Each fitting includes a clip 30 formed of an electrically conductive material, such as copper. The clip comprises a body having a rectilinear opening at one end for receiving the stator bar 16. Each stator bar includes a plurality of solid and hollow copper strands 32 and 34, respectively, disposed in side-by-side and superposed relation one to the other along the length of the bar. The strands are brazed to one another and the ends of the strands form the end of the stator bar.
At the opposite end, there is provided an opening which in use is normally engaged with the copper tube 22 which serves as both an electrical connection and a hydraulic connection for flowing liquid coolant, e.g., deionized water, into (or from) the chamber 36 defined by the stator bar clip 30 and the exposed ends of the solid and hollow copper strands. The liquid in the chamber either flows into the clip 30 and through the hollow strands 34 for cooling purposes when the clip comprises an inlet fitting or receives the liquid coolant from the hollow strands 34 for egress when the clip is employed as an outlet fitting.
As noted above, the strands are brazed to one another, as well as to the inside walls of the stator bar clip as schematically illustrated by braze material 38. A conventional high-temperature phosphorous copper braze alloy, e.g., BCuP-1 or BCuP-5, may be applied to braze the strands to form the bar and to braze the end of the bar to the clip. Typically, a BCuP-5 braze alloy has a solidus temperature of 1190° Fahrenheit-F. (643° Celcius-C.), a liquidus temperature of 1475° F. (802° C.) and a brazing range of 1300° F. to 1500° F. (704° C. to 816° C.). Typically, a BCuP-1 braze alloy has a solidus temperature of 1310° Fahrenheit-F. (710° Celcius-C.), a liquidus temperature of 1688° F. (920° C.) and a brazing range of 1454° F. to 1724° F. (790° C. to 940° C.).
When the bar is brazed to the end fitting, the ends of the solid copper strands 32 are generally flush with a back wall of the expanded sub-chamber. The ends of the hollow copper strands 34, on the other hand, may extend about 10 to 500 mils beyond the ends of solid strands 32 and into the sub-chamber 36, as in the illustrated embodiment.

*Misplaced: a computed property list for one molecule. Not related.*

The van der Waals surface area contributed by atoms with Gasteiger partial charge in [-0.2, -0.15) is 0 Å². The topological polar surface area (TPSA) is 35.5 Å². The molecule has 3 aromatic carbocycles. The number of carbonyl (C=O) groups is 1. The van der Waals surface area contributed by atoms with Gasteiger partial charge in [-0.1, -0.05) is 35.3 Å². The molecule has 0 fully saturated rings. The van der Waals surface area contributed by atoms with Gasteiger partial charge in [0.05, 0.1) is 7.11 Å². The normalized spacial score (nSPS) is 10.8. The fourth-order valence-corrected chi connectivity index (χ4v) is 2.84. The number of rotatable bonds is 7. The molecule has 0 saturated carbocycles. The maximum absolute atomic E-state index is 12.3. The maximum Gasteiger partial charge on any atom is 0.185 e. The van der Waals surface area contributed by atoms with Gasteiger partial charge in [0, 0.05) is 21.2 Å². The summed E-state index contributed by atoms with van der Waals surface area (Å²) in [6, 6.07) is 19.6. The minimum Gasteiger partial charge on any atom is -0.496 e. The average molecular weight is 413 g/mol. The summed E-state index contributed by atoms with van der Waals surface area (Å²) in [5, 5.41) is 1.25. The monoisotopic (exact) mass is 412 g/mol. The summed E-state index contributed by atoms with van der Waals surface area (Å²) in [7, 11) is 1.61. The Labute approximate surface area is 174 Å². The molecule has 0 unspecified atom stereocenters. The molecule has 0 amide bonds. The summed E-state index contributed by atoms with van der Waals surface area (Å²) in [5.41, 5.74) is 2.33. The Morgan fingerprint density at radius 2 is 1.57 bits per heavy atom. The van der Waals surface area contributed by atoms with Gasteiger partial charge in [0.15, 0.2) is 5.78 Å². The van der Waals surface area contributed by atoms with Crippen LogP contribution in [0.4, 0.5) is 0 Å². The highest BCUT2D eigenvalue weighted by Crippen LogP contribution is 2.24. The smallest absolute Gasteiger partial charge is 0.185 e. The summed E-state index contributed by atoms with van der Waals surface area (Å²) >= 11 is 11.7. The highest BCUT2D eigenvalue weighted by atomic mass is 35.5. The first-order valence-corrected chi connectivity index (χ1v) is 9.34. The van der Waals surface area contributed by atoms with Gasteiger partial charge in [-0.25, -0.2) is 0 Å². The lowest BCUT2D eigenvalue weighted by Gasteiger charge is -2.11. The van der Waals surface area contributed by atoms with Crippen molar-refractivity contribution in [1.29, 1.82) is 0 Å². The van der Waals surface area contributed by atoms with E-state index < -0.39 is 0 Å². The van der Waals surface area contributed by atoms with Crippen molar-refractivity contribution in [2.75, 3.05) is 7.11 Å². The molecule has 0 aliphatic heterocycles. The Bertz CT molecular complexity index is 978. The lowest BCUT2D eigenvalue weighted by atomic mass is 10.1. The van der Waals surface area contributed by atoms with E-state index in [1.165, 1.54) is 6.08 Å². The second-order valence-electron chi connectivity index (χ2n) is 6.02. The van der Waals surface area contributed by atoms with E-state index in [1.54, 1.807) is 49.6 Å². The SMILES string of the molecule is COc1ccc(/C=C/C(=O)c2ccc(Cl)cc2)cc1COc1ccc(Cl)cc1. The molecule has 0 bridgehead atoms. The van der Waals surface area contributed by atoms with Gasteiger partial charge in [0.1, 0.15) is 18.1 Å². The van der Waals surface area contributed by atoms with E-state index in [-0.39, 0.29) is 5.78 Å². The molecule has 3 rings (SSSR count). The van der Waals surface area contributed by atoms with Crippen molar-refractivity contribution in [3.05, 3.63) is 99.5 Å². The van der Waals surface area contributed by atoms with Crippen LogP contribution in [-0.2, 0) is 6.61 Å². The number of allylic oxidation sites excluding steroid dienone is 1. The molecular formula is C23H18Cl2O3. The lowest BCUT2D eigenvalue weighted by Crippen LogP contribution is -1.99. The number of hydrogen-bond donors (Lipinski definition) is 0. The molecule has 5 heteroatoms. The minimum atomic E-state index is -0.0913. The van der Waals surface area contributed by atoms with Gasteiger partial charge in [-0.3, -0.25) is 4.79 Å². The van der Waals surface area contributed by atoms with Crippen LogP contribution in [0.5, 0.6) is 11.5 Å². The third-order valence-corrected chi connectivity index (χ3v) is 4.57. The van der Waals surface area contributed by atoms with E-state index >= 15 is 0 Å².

In powder coating, a powdered media is applied by electrostatically charging the powdered material and spraying it onto the part. The part is then heated and the powder particles melt to form a continuous film. Powders for powder coating may be either thermoplastic powders which will re-melt on heating or thermosetting powders which do not re-melt on reheating. With thermosetting powders, during the curing process, a chemical cross-linking reaction is triggered at the curing temperature and reduces chemical reaction which gives the powder coating many of its desirable properties. Ultraviolet-curable powder coatings, which are applied in the same manner as conventional powder coatings, offer some advantages including shorter cure time or lower cure temperature or both and are thus considered an appropriate alternative to conventional heat curing powders.
Examples of suitable powder resins include epoxy powder resins, silicone powder, and silicone hybrid resin systems (silicone/epoxies and silicone/acrylics), examples of which are disclosed in U.S. Pat. No. 6,778,053, the disclosure of which is incorporated herein by this reference.
As an embodiment of the invention, the interior of the stator bar clip 30, including the corrosion susceptible braze joint between the clip 30 and the stator bar 16, is powder coated so that a thin barrier layer is deposited on the interior surface. The powder coat provides a corrosion resistant barrier to prevent water access to corrosion susceptible region(s) such as the clip-to-strand braze joints.
The pre-requisite for any good coating is preparation. The preparation treatment will differ for various materials. The goal of the preparation is for oil, dirt and grease to be removed. A grounding strap is also connected to the frame of the machine and to the terminal connections.
As noted above, the powder is typically applied with an electrostatic spray gun to a part that is at earth, (or ground) potential. As an embodiment of the invention, a thermoset epoxy powder containing various curing and flow control agents is spray coated onto the interior of the stator bar clip using an electrostatic spray coating system, such as a manual spray gun manufactured by the Nordson Corporation, Westlake, Ohio, under the trade name SureCoatŪ, which provides electrically charged powder coating material for spraying onto the grounded stator bar clip. Not all powder is applied using guns, however. Other processes such as electrostatic tunnels may be used and, therefore, the invention is not limited to an electrostatic gun 50 as schematically illustrated. As illustrated in